Origin of Dryopteris shibipedis (Dryopteridaceae), a fern species extinct in the wild

Abstract

Dryopteris shibipedis was once treated as an extinct species in the Red List (2007) by the Japanese Ministry of the Environment, but ‘rediscovered’ in the Tsukuba Botanical Garden. To clarify its origin, using ‘overlooked’ cultivated stocks we analyzed nuclear PgiC intron sequences. As the PgiC genotype of D. shibipedis can be explained by a combination of alleles of D. kinkiensis and those of D. pacifica, the hypothesis of hybrid origin of the species is supported.

This is a preview of subscription content, log in to check access.

Fig. 1
Fig. 2
Fig. 3
Fig. 4
Fig. 5

References

  1. Ebihara A (2011) rbcL phylogeny of Japanese pteridophyte flora and implications on intrafamilial systematics. Bull Nat Mus Nat Sci B 37:63–74

    Google Scholar 

  2. Ebihara A, Ishikawa H, Matsumoto S, Lin S-J, Iwatsuki K, Takamiya M, Watano Y, Ito M (2005) Nuclear DNA, chloroplast DNA, and ploidy analysis clarified biological complexity of the Vandenboschia radicans complex (Hymenophyllaceae) in Japan and adjacent areas. Am J Bot 92:1535–1547

    PubMed  Article  CAS  Google Scholar 

  3. Ebihara A, Nitta JH, Ito M (2010) Molecular species identification with rich floristic sampling: DNA barcoding the pteridophyte flora of Japan. PLoS ONE 5:e15136

    PubMed  Article  Google Scholar 

  4. Fraser-Jenkins CR (1986) A classification of the genus Dryopteris (Pteridophyta: Dryopteridaceae). Bull Brit Mus Nat Hist (Bot) 14:183–218

    Google Scholar 

  5. Hirabayashi H (1974) Cytogeographic studies on Dryopteris of Japan. Hara Shobo, Tokyo

    Google Scholar 

  6. Ishikawa H, Watano Y, Kano K, Ito M, Kurita S (2002) Development of primer sets for PCR amplification of the PgiC gene in ferns. J Plant Res 115:65–70

    PubMed  Article  CAS  Google Scholar 

  7. Ito H (1938) Nova flora japonica, vol 4. Sanseido, Tokyo

    Google Scholar 

  8. Iwatsuki K (1992) Ferns and fern allies of Japan. Heibonsha, Tokyo (in Japanese)

    Google Scholar 

  9. Iwatsuki K, Yamazaki T, Boufford DE, Ohba H (1995) Flora of Japan, vol I. Kodansha, Tokyo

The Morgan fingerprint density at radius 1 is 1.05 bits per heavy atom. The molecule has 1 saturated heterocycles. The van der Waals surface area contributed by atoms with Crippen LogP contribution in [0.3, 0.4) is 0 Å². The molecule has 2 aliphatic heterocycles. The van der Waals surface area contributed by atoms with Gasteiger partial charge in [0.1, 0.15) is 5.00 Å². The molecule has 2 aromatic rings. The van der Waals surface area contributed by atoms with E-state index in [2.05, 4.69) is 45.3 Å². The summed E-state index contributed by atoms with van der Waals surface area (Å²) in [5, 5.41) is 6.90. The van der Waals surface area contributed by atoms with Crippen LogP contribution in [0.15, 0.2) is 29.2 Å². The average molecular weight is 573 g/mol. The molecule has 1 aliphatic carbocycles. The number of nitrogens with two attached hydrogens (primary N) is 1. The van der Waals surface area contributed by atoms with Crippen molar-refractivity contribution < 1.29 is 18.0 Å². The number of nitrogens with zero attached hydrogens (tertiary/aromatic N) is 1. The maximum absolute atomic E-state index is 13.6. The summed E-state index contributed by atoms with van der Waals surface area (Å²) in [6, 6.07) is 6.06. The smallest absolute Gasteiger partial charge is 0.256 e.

Google Scholar 

  10. Japanese Ministry of Environment (2007) Red List of Japan, plant I (vascular plants). Japanese Ministry of Environment, Tokyo. http://www.env.go.jp/press/file_view.php?serial=9947&hou_id=8648

  11. Kurata S (1966) Notes on Japanese ferns (39). J Geobot 14:82–86

    Google Scholar 

  12. Kurata S (1978) Shida Sanka. Chikyusha, Tokyo (in Japanese)

    Google Scholar 

  13. Kurata S, Nakaike T (1979) Illustrations of Pteridophytes of Japan, vol 1. University of Tokyo Press, Tokyo

    Google Scholar 

  14. Kurata S, Nakaike T (1985) Illustrations of Pteridophytes of Japan, vol 4. University of Tokyo Press, Tokyo

    Google Scholar 

  15. Kurata S, Nakaike T (1997) Illustrations of Pteridophytes of Japan, vol 8. University of Tokyo Press, Tokyo

    Google Scholar 

  16. Lin S-J, Kato M, Iwatsuki K (1992) Diploid and triploid offspring of triploid agamosporous fern Dryopteris pacifica. J Plant Res 105:443–452

    Google Scholar 

  17. Lin S-J, Kato M, Iwatsuki K (2003) Morphological and cytological variations on Japanese Dryopteris varia group (Dryopteridaceae). In: Chandra S, Srivastava M (eds) Pteridology in the new millennium. Kluwer Academic Publishers, The Netherlands, pp 217–231

  18. Sheffield E (2008) Alternation of generations. In: Ranker TA, Haufler CH (eds) Biology and evolution of ferns and lycophytes. Cambridge University Press, New York., pp 49–74

    Google Scholar 

  19. Takamiya M (1996) Index to chromosomes of Japanese Pteridophyta (1910–1996). Japan Pteridological Society, Tokyo

    Google Scholar 

  20. Tanaka K (1999) Variation of Dryopteris pacifica in the western part of Kanagawa Prefecture. J Nippon Fern Club 3(19–20):1–7 (in Japanese)

    Google Scholar 

Download references

Acknowledgments

The authors thank K. Abe, Y. Hirayama, C. Tsutsumi, K. Uno and K. Yamada for their assistance of molecular analysis and spore cultivation, and also thank K. Kawahara and M. Otomasu for providing living materials.

Author information

Affiliations

Authors

Corresponding author

Correspondence to Atsushi Ebihara.

Rights and permissions

Reprints and Permissions

About this article

Cite this article

Ebihara, A., Matsumoto, S. & Kato, M. Origin of Dryopteris shibipedis (Dryopteridaceae), a fern species extinct in the wild. J Plant Res 125, 499–505 (2012). https://doi.org/10.1007/s10265-012-0474-x

Download citation

Keywords

  • Apogamy
  • Dryopteris
  • Extinct species
  • Hybrid
  • PgiC